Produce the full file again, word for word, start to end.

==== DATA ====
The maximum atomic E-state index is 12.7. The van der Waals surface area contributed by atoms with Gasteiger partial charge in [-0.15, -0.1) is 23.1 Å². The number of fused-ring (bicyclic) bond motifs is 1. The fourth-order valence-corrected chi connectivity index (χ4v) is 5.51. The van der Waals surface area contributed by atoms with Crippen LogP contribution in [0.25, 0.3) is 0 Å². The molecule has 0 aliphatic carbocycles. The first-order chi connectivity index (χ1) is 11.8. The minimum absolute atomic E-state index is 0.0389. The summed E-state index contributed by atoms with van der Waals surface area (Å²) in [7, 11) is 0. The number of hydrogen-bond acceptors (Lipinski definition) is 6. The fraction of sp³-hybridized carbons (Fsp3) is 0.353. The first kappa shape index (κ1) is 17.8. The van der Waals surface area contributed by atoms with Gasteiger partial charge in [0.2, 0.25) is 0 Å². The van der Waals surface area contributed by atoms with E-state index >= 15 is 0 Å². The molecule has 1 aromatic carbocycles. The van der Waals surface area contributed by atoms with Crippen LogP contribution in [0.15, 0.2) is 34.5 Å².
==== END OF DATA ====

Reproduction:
The maximum atomic E-state index is 12.7. The van der Waals surface area contributed by atoms with Gasteiger partial charge in [-0.15, -0.1) is 23.1 Å². The number of fused-ring (bicyclic) bond motifs is 1. The fourth-order valence-corrected chi connectivity index (χ4v) is 5.51. The van der Waals surface area contributed by atoms with Crippen LogP contribution in [0.25, 0.3) is 0 Å². The molecule has 0 aliphatic carbocycles. The first-order chi connectivity index (χ1) is 11.8. The minimum absolute atomic E-state index is 0.0389. The summed E-state index contributed by atoms with van der Waals surface area (Å²) in [7, 11) is 0. The number of hydrogen-bond acceptors (Lipinski definition) is 6. The fraction of sp³-hybridized carbons (Fsp3) is 0.353. The first kappa shape index (κ1) is 17.8. The van der Waals surface area contributed by atoms with Gasteiger partial charge in [0.2, 0.25) is 0 Å². The van der Waals surface area contributed by atoms with E-state index >= 15 is 0 Å². The molecule has 1 aromatic carbocycles. The van der Waals surface area contributed by atoms with Crippen LogP contribution in [0.15, 0.2) is 34.5 Å².